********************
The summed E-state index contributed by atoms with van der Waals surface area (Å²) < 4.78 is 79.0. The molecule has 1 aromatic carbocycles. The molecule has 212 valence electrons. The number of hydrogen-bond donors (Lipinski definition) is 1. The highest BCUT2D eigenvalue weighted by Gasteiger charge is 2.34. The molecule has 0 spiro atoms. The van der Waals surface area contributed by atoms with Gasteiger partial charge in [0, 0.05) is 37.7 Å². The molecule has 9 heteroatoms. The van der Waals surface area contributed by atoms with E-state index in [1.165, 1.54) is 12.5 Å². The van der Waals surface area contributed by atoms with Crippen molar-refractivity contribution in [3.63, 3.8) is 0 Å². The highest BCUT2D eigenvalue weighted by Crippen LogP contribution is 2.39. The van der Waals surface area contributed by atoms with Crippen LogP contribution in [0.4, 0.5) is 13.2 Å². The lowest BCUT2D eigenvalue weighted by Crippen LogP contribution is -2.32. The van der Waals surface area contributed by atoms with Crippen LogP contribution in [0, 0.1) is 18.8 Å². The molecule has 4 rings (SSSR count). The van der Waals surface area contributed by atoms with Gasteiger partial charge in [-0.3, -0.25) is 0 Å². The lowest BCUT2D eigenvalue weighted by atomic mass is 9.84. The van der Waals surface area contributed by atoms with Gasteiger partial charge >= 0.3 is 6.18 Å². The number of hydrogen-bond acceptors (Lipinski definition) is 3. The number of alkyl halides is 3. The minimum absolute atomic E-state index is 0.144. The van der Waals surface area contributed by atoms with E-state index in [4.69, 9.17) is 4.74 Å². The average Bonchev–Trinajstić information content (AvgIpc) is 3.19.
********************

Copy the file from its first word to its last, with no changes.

The summed E-state index contributed by atoms with van der Waals surface area (Å²) < 4.78 is 79.0. The molecule has 1 aromatic carbocycles. The molecule has 212 valence electrons. The number of hydrogen-bond donors (Lipinski definition) is 1. The highest BCUT2D eigenvalue weighted by Gasteiger charge is 2.34. The molecule has 0 spiro atoms. The van der Waals surface area contributed by atoms with Gasteiger partial charge in [0, 0.05) is 37.7 Å². The molecule has 9 heteroatoms. The van der Waals surface area contributed by atoms with E-state index in [1.165, 1.54) is 12.5 Å². The van der Waals surface area contributed by atoms with Crippen molar-refractivity contribution in [3.63, 3.8) is 0 Å². The highest BCUT2D eigenvalue weighted by Crippen LogP contribution is 2.39. The van der Waals surface area contributed by atoms with Crippen LogP contribution in [0.4, 0.5) is 13.2 Å². The lowest BCUT2D eigenvalue weighted by Crippen LogP contribution is -2.32. The van der Waals surface area contributed by atoms with Crippen LogP contribution in [0, 0.1) is 18.8 Å². The molecule has 4 rings (SSSR count). The van der Waals surface area contributed by atoms with Gasteiger partial charge in [-0.3, -0.25) is 0 Å². The lowest BCUT2D eigenvalue weighted by atomic mass is 9.84. The van der Waals surface area contributed by atoms with Gasteiger partial charge >= 0.3 is 6.18 Å². The number of hydrogen-bond acceptors (Lipinski definition) is 3. The number of alkyl halides is 3. The minimum absolute atomic E-state index is 0.144. The van der Waals surface area contributed by atoms with E-state index in [4.69, 9.17) is 4.74 Å². The average Bonchev–Trinajstić information content (AvgIpc) is 3.19.